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NASA’s InSight Lander Detects Two Strong, Clear Marsquakes | Planetary Science, Space Exploration

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On March 7 and 18, 2021, NASA’s InSight lander detected 3.3- and 3.1-magnitude marsquakes originating in a location called Cerberus Fossae, further supporting the idea that this location is seismically active.

An artist’s impression of the InSight lander on Mars. Image credit: NASA / JPL-Caltech.

An artist’s impression of the InSight lander on Mars. Image credit: NASA / JPL-Caltech.

InSight is the first mission dedicated to looking deep beneath the Martian surface.

Among the lander’s science tools are a seismometer called the Seismic Experiment for Interior Structure (SEIS) for detecting quakes, sensors for gauging wind and air pressure, a magnetometer, and a heat flow probe designed to take the planet’s temperature.

The SEIS instrument has recorded over 500 quakes to date, but because of their clear signals, March 7 and 18 events are among the best quake records for probing the interior of the planet.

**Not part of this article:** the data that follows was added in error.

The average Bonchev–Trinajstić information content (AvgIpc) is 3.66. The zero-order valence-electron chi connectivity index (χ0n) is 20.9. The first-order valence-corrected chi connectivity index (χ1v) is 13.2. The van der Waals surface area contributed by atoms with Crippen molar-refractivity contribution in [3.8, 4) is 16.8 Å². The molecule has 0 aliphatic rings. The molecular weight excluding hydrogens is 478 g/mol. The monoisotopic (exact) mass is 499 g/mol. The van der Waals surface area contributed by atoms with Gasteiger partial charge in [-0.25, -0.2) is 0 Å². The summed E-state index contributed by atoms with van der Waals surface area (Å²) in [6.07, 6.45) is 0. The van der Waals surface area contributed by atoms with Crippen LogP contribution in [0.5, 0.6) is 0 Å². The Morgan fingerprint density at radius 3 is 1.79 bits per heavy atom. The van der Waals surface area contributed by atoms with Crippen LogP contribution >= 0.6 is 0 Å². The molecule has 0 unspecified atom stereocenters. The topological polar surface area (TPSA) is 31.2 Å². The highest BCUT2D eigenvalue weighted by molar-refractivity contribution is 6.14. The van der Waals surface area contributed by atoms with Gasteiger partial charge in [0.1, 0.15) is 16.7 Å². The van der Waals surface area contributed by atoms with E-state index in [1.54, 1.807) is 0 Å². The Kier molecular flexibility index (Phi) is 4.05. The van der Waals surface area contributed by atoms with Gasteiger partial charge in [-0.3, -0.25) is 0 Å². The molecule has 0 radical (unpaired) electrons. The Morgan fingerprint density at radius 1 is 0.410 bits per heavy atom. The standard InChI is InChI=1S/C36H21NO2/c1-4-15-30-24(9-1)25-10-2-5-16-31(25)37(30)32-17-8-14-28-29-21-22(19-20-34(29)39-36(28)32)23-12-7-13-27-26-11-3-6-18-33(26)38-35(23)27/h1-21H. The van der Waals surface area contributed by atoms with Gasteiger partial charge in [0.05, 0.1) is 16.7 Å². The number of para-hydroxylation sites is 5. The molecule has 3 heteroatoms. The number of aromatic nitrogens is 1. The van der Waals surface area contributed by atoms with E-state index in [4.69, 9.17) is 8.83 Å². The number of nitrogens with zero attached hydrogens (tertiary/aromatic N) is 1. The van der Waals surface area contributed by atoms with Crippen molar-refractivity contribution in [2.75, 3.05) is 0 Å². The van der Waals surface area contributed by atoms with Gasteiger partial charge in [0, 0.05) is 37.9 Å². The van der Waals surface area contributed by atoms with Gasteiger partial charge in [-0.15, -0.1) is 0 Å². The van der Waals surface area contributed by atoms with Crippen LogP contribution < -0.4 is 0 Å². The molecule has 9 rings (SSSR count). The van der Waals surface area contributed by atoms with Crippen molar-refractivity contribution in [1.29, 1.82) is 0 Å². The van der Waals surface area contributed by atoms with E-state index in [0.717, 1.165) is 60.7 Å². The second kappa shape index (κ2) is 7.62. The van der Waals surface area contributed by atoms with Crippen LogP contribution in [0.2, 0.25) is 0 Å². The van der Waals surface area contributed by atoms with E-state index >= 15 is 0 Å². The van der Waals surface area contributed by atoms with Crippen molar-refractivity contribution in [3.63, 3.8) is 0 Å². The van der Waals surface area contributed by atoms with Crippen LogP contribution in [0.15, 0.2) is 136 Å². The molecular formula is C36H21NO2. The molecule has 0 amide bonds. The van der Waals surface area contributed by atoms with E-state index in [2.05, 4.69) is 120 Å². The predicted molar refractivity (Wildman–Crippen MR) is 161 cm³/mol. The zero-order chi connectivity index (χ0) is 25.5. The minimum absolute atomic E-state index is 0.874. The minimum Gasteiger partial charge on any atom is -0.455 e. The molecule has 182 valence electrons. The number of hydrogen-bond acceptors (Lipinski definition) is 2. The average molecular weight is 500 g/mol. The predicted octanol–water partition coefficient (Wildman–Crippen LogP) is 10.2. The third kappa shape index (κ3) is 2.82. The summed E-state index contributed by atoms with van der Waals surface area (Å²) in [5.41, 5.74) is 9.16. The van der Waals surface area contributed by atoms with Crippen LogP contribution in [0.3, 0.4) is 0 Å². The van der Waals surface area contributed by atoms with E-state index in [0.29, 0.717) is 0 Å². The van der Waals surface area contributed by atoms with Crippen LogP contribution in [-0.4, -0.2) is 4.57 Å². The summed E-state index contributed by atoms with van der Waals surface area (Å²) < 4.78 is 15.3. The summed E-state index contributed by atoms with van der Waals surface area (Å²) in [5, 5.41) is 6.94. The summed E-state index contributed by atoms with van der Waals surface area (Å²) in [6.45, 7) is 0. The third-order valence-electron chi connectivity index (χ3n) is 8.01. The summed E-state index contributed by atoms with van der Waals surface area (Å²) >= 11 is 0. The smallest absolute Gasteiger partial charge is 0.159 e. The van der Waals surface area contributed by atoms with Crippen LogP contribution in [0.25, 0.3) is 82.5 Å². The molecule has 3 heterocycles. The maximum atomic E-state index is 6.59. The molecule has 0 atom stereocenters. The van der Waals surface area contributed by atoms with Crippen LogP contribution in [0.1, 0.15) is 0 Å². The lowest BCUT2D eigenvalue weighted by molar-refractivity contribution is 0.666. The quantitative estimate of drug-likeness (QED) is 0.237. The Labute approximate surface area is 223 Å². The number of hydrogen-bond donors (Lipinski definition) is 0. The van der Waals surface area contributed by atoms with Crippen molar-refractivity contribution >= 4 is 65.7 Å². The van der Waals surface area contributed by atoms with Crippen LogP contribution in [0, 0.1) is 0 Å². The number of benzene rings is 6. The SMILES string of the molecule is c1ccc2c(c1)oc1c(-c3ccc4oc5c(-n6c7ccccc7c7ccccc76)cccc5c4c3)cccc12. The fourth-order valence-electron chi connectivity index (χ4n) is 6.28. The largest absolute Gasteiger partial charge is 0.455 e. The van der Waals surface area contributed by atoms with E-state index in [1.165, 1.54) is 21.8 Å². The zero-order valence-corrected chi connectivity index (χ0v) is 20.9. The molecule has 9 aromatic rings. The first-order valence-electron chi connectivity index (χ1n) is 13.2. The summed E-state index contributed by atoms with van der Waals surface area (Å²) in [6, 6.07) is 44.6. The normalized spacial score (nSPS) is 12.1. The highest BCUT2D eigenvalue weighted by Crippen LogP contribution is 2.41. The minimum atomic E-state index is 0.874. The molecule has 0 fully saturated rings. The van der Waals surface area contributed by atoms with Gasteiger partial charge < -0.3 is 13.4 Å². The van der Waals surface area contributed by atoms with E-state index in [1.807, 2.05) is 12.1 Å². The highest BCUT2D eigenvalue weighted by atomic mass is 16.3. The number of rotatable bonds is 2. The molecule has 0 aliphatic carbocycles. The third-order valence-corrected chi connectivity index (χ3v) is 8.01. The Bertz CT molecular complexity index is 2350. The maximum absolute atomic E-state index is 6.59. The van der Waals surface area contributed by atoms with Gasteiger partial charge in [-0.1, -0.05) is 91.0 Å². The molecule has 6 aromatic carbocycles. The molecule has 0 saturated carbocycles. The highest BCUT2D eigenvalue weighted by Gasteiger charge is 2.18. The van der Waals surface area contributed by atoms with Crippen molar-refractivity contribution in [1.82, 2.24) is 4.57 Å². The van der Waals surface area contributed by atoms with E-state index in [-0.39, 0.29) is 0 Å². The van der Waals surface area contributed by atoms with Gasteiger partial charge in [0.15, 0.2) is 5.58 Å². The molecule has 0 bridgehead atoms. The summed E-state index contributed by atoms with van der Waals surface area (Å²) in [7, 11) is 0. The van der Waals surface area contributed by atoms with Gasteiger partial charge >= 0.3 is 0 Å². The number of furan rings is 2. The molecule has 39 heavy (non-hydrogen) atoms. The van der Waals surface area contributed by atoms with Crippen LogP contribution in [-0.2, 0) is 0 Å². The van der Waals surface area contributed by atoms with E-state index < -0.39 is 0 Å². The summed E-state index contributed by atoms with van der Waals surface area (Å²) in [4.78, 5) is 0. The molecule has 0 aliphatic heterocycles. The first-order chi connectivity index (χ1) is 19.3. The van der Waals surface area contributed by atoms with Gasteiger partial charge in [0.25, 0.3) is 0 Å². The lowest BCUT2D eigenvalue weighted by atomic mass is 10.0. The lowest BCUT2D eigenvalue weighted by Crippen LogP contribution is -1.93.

These two marsquakes add weight to the idea that Cerberus Fossae is a center of seismic activity.

“Over the course of the mission, we’ve seen two different types of marsquakes: one that is more ‘Moon-like’ and the other, more ‘Earth-like,’” said Dr. Taichi Kawamura, a researcher at the Institut de Physique du Globe de Paris.

“Earthquake waves travel more directly through the planet, while those of moonquakes tend to be very scattered; marsquakes fall somewhere in between.”

“Interestingly, all four of these larger quakes, which come from Cerberus Fossae, are ‘Earth-like’.”

The new quakes have something else in common with InSight’s previous top seismic events, which occurred almost a full Martian year (two Earth years) ago.

They occurred in the Martian northern summer. Scientists had predicted this would again be an ideal time to listen for quakes because winds would become calmer.

During the past northern winter season, InSight couldn’t detect any quakes at all.

“It’s wonderful to once again observe marsquakes after a long period of recording wind noise,” said Dr. John Clinton, a seismologist at ETH Zurich.

“One Martian year on, we are now much faster at characterizing seismic activity on the Red Planet.”

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This article is based on text provided by the National Aeronautics and Space Administration.

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